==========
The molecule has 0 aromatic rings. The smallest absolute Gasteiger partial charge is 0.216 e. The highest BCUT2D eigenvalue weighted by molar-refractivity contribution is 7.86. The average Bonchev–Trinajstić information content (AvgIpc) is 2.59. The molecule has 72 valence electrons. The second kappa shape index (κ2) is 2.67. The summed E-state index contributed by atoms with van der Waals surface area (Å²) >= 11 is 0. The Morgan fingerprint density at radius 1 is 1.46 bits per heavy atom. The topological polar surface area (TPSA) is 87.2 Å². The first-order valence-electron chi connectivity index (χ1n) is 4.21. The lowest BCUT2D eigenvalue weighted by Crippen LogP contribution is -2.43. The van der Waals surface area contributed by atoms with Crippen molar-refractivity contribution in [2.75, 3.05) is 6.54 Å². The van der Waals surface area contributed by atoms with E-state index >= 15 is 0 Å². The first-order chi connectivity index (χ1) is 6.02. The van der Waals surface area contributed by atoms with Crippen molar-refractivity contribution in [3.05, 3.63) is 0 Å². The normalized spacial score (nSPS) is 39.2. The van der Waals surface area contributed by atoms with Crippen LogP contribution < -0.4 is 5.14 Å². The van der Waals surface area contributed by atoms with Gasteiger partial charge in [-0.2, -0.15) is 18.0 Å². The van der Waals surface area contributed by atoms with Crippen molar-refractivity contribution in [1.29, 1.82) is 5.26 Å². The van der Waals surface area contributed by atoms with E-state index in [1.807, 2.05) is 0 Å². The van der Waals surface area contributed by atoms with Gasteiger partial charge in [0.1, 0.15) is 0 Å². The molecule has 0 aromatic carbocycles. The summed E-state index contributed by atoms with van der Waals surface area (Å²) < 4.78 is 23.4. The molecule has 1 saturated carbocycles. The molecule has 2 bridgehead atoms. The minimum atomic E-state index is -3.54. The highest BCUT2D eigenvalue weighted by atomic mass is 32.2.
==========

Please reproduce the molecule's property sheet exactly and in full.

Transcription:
The molecule has 0 aromatic rings. The smallest absolute Gasteiger partial charge is 0.216 e. The highest BCUT2D eigenvalue weighted by molar-refractivity contribution is 7.86. The average Bonchev–Trinajstić information content (AvgIpc) is 2.59. The molecule has 72 valence electrons. The second kappa shape index (κ2) is 2.67. The summed E-state index contributed by atoms with van der Waals surface area (Å²) >= 11 is 0. The Morgan fingerprint density at radius 1 is 1.46 bits per heavy atom. The topological polar surface area (TPSA) is 87.2 Å². The first-order valence-electron chi connectivity index (χ1n) is 4.21. The lowest BCUT2D eigenvalue weighted by Crippen LogP contribution is -2.43. The van der Waals surface area contributed by atoms with Crippen molar-refractivity contribution in [2.75, 3.05) is 6.54 Å². The van der Waals surface area contributed by atoms with E-state index >= 15 is 0 Å². The first-order chi connectivity index (χ1) is 6.02. The van der Waals surface area contributed by atoms with Crippen molar-refractivity contribution in [3.05, 3.63) is 0 Å². The normalized spacial score (nSPS) is 39.2. The van der Waals surface area contributed by atoms with Crippen LogP contribution < -0.4 is 5.14 Å². The van der Waals surface area contributed by atoms with Gasteiger partial charge in [-0.2, -0.15) is 18.0 Å². The van der Waals surface area contributed by atoms with Crippen molar-refractivity contribution in [1.29, 1.82) is 5.26 Å². The van der Waals surface area contributed by atoms with E-state index in [1.807, 2.05) is 0 Å². The van der Waals surface area contributed by atoms with Gasteiger partial charge in [0.1, 0.15) is 0 Å². The molecule has 0 aromatic carbocycles. The summed E-state index contributed by atoms with van der Waals surface area (Å²) < 4.78 is 23.4. The molecule has 1 saturated carbocycles. The molecule has 2 bridgehead atoms. The minimum atomic E-state index is -3.54. The highest BCUT2D eigenvalue weighted by atomic mass is 32.2.